At Datarecovery.com, we discourage the use of data recovery software. Software can exacerbate issues like hard drive head crashes, potentially causing permanent damage (and preventing a successful recovery, even if the drive is treated in a professional data recovery laboratory).
Even so, data recovery software can be effective in some logical (non-physical) data loss scenarios. This article is intended as a guide for limiting your risks when using software.
To that end, you’ll need to clone your storage media before starting your attempt — and since you’ll need to run the software from a separate device, you’ll need at least three hard drives (or solid-state drives, or other devices) to get started. We’ll explain the basics below.
If you’re not ready for that level of commitment, there’s an alternative: Datarecovery.com provides free media evaluations, and we offer several service levels to help you keep data recovery within your budget. To get started, call 1-800-237-4200 or submit a case online.
1. Understand the risks of logical data recovery.
Data recovery software is intended for a narrow set of data loss scenarios:
- Accidental file deletion.
- Accidental reformatting or repartitioning.
- File corruption that was not caused by a hard drive failure.
- Damage from certain types of viruses, trojans, or other malicious software.
Software cannot fix a hardware issue. If your drive shows any signs of physical damage, running software may cause permanent data loss.
For hard drives, symptoms of physical malfunctions can include unusual noises, extremely slow operation, or a failure to boot/recognize. However, hard drive failure symptoms may be subtle — the safest course of action is to get an evaluation from a professional data recovery laboratory.
Datarecovery.com provides free evaluations for hard drives, solid-state drives, and other storage media. We also support our services with a no data, no charge guarantee: If we can’t recover your files, there’s no fee for the attempt.
If you’re still committed to using software, proceed to the next step. Just remember: If you can’t afford to lose the data, get help from a professional.
Related: Before Using Data Recovery Software, Read This
2. Make a complete clone of the drive.
If you attempt to recover the data from the original drive, you’ve got one chance at a successful result — and if you make a mistake, your data may be permanently lost.
Professional data recovery companies begin each logical case by creating an exact duplicate (or clone) of the original media. This ensures that your approach is non-destructive: You won’t endanger the original data during the attempt.
- Choose a free cloning tool. Since you’re simply cloning your hard drive for data recovery, you don’t need an expensive cloning tool with extensive features.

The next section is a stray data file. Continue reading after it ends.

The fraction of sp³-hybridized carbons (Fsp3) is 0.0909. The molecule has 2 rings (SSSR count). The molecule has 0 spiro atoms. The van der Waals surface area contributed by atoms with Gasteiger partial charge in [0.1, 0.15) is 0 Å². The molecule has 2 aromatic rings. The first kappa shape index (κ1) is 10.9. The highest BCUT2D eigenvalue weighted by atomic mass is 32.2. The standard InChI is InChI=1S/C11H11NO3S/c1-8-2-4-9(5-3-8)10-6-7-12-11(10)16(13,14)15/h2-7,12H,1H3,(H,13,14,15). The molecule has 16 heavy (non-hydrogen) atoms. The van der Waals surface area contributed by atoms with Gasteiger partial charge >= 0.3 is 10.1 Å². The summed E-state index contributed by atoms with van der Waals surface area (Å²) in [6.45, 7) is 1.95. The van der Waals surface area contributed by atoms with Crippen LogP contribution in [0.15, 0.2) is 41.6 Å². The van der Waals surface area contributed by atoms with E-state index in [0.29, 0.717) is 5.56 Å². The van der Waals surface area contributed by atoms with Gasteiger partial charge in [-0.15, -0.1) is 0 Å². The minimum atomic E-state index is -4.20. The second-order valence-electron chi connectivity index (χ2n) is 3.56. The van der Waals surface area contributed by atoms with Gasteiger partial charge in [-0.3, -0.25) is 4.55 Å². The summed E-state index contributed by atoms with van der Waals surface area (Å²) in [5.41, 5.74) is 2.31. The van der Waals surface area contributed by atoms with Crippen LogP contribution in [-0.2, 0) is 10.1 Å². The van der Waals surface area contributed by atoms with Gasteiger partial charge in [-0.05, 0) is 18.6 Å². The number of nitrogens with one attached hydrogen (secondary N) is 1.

- We don’t recommend specific software, but plenty of free resources are available. Clonezilla, an open-source cloning tool, is a popular option. Macrium Reflect is another example.
- Read the software’s instructions. Double-check that you’ve selected the correct source and target drive — then check again. If you clone the blank drive to the source drive, you will permanently overwrite data.
- Clone the entire drive. If it has multiple partitions, clone each partition (even the partitions that don’t contain the target data).
- Don’t use compression. If the software offers an option that reads something like “exact partition offset and length,” select that option.
- Give the tool enough time to complete the clone. Do not continue to use your computer during the cloning process.
3. Before paying for data recovery software, do your research.
To reiterate, we do not recommend using data recovery software, so we can’t point you towards specific tools.
However, we can say that you can learn about the features and limitations of any popular tool with a quick Google search. We’d recommend communities like Reddit’s /r/datarecovery, where users frequently ask questions about software tools.
During your research, remember:
- If a company promises that their software can recover overwritten data, they’re lying.
- If a company promises that their software will work on physically damaged hard drives, they’re lying.
- If a company offers a “free trial,” read carefully to find out about the trial limitations. Many programs will only recover a small number of files for free — the customer must pay a hefty fee to access the rest of their data.
Once you’ve chosen a tool, read the instructions carefully. Follow the instructions to the letter.
Never install the software directly to the device that contains the original copy of your data (or to the clone). The software should be installed on a separate computer; you’ll hook the clone drive up as a secondary drive, then run the software.
4. If data recovery software doesn’t work, don’t panic.
Data recovery software is limited. Most commercial programs work by scanning metadata in the filesystem, using algorithms to highlight deleted, corrupt, or missing files — which works, provided that the filesystem has that information.
But when data is overwritten, this obviously doesn’t work: A restored corrupt file may still have serious corruption, which might prevent the file from opening. A restored picture may have random artifacts. A database may be completely unusable.
And if a data storage device isn’t working as expected, data recovery software will not be able to fix that issue. The good news is that if a drive is physically functional, it’s generally a good candidate for professional data recovery.
If you’ve lost data, we’re here to help. Call Datarecovery.com at 1-800-237-4200 to discuss your case with a technician.